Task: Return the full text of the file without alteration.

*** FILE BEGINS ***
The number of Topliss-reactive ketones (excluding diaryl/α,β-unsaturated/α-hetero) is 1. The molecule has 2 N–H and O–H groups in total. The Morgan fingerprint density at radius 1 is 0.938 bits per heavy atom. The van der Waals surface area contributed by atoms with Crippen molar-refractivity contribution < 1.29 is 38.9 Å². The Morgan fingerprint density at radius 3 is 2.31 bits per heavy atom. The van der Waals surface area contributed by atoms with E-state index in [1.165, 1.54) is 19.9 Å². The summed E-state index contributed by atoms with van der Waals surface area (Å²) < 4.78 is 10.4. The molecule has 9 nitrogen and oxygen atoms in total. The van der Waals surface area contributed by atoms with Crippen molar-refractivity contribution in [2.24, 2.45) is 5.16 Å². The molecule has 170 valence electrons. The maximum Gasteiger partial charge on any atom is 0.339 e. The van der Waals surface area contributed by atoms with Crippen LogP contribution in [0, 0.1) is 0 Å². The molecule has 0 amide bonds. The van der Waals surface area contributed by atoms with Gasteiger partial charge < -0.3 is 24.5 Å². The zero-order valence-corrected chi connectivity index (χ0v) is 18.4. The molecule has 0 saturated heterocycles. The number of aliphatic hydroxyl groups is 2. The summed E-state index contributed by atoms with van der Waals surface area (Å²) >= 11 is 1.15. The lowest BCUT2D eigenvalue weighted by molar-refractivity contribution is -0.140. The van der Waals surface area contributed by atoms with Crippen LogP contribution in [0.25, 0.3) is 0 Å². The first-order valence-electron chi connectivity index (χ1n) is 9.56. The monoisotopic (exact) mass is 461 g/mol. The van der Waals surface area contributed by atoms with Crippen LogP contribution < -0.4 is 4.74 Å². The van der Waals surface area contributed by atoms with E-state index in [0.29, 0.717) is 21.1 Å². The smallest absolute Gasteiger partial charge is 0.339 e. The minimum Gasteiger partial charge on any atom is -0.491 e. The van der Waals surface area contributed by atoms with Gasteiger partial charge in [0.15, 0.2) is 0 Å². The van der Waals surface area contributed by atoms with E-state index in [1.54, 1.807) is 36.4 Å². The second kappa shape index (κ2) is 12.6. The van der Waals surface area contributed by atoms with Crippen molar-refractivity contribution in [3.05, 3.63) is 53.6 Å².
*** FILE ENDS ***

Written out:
The number of Topliss-reactive ketones (excluding diaryl/α,β-unsaturated/α-hetero) is 1. The molecule has 2 N–H and O–H groups in total. The Morgan fingerprint density at radius 1 is 0.938 bits per heavy atom. The van der Waals surface area contributed by atoms with Crippen molar-refractivity contribution < 1.29 is 38.9 Å². The Morgan fingerprint density at radius 3 is 2.31 bits per heavy atom. The van der Waals surface area contributed by atoms with E-state index in [1.165, 1.54) is 19.9 Å². The summed E-state index contributed by atoms with van der Waals surface area (Å²) < 4.78 is 10.4. The molecule has 9 nitrogen and oxygen atoms in total. The van der Waals surface area contributed by atoms with Crippen molar-refractivity contribution in [2.24, 2.45) is 5.16 Å². The molecule has 170 valence electrons. The maximum Gasteiger partial charge on any atom is 0.339 e. The van der Waals surface area contributed by atoms with Crippen LogP contribution in [0, 0.1) is 0 Å². The molecule has 0 amide bonds. The van der Waals surface area contributed by atoms with Gasteiger partial charge < -0.3 is 24.5 Å². The zero-order valence-corrected chi connectivity index (χ0v) is 18.4. The molecule has 0 saturated heterocycles. The number of aliphatic hydroxyl groups is 2. The summed E-state index contributed by atoms with van der Waals surface area (Å²) >= 11 is 1.15. The lowest BCUT2D eigenvalue weighted by molar-refractivity contribution is -0.140. The van der Waals surface area contributed by atoms with Crippen LogP contribution in [0.25, 0.3) is 0 Å². The first-order valence-electron chi connectivity index (χ1n) is 9.56. The monoisotopic (exact) mass is 461 g/mol. The van der Waals surface area contributed by atoms with Crippen LogP contribution < -0.4 is 4.74 Å². The van der Waals surface area contributed by atoms with E-state index in [0.29, 0.717) is 21.1 Å². The smallest absolute Gasteiger partial charge is 0.339 e. The minimum Gasteiger partial charge on any atom is -0.491 e. The van der Waals surface area contributed by atoms with Gasteiger partial charge in [0.15, 0.2) is 0 Å². The van der Waals surface area contributed by atoms with E-state index in [1.54, 1.807) is 36.4 Å². The second kappa shape index (κ2) is 12.6. The van der Waals surface area contributed by atoms with Crippen molar-refractivity contribution in [3.05, 3.63) is 53.6 Å².